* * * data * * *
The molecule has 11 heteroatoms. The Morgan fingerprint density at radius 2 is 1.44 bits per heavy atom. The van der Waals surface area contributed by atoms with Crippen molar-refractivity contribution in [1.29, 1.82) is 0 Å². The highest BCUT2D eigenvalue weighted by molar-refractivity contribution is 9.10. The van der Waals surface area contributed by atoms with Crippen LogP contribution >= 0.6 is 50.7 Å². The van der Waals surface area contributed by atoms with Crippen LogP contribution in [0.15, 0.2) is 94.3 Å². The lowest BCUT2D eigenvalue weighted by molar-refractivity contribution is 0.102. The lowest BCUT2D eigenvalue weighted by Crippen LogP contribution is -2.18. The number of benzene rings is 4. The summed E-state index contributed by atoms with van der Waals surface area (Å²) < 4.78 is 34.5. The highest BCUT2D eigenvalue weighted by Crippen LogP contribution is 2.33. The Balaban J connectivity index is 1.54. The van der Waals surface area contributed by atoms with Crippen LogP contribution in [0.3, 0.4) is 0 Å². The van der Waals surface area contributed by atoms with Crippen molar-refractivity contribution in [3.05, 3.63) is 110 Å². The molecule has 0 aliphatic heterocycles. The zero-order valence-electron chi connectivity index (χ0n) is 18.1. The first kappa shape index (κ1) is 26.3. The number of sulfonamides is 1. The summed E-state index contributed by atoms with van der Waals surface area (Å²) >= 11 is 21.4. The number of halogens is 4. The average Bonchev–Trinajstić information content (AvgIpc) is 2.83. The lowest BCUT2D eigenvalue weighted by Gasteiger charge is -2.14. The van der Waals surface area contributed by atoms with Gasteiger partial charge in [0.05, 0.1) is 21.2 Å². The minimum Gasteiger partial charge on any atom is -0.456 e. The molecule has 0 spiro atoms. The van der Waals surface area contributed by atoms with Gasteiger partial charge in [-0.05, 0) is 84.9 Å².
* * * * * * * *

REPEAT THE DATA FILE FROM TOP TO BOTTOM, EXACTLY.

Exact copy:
The molecule has 11 heteroatoms. The Morgan fingerprint density at radius 2 is 1.44 bits per heavy atom. The van der Waals surface area contributed by atoms with Crippen molar-refractivity contribution in [1.29, 1.82) is 0 Å². The highest BCUT2D eigenvalue weighted by molar-refractivity contribution is 9.10. The van der Waals surface area contributed by atoms with Crippen LogP contribution >= 0.6 is 50.7 Å². The van der Waals surface area contributed by atoms with Crippen LogP contribution in [0.15, 0.2) is 94.3 Å². The lowest BCUT2D eigenvalue weighted by molar-refractivity contribution is 0.102. The lowest BCUT2D eigenvalue weighted by Crippen LogP contribution is -2.18. The number of benzene rings is 4. The summed E-state index contributed by atoms with van der Waals surface area (Å²) < 4.78 is 34.5. The highest BCUT2D eigenvalue weighted by Crippen LogP contribution is 2.33. The Balaban J connectivity index is 1.54. The van der Waals surface area contributed by atoms with Crippen LogP contribution in [0.3, 0.4) is 0 Å². The van der Waals surface area contributed by atoms with Crippen molar-refractivity contribution in [3.05, 3.63) is 110 Å². The molecule has 0 aliphatic heterocycles. The zero-order valence-electron chi connectivity index (χ0n) is 18.1. The first kappa shape index (κ1) is 26.3. The number of sulfonamides is 1. The summed E-state index contributed by atoms with van der Waals surface area (Å²) >= 11 is 21.4. The number of halogens is 4. The average Bonchev–Trinajstić information content (AvgIpc) is 2.83. The lowest BCUT2D eigenvalue weighted by Gasteiger charge is -2.14. The van der Waals surface area contributed by atoms with Gasteiger partial charge in [0.05, 0.1) is 21.2 Å². The minimum Gasteiger partial charge on any atom is -0.456 e. The molecule has 0 spiro atoms. The van der Waals surface area contributed by atoms with Gasteiger partial charge in [-0.05, 0) is 84.9 Å².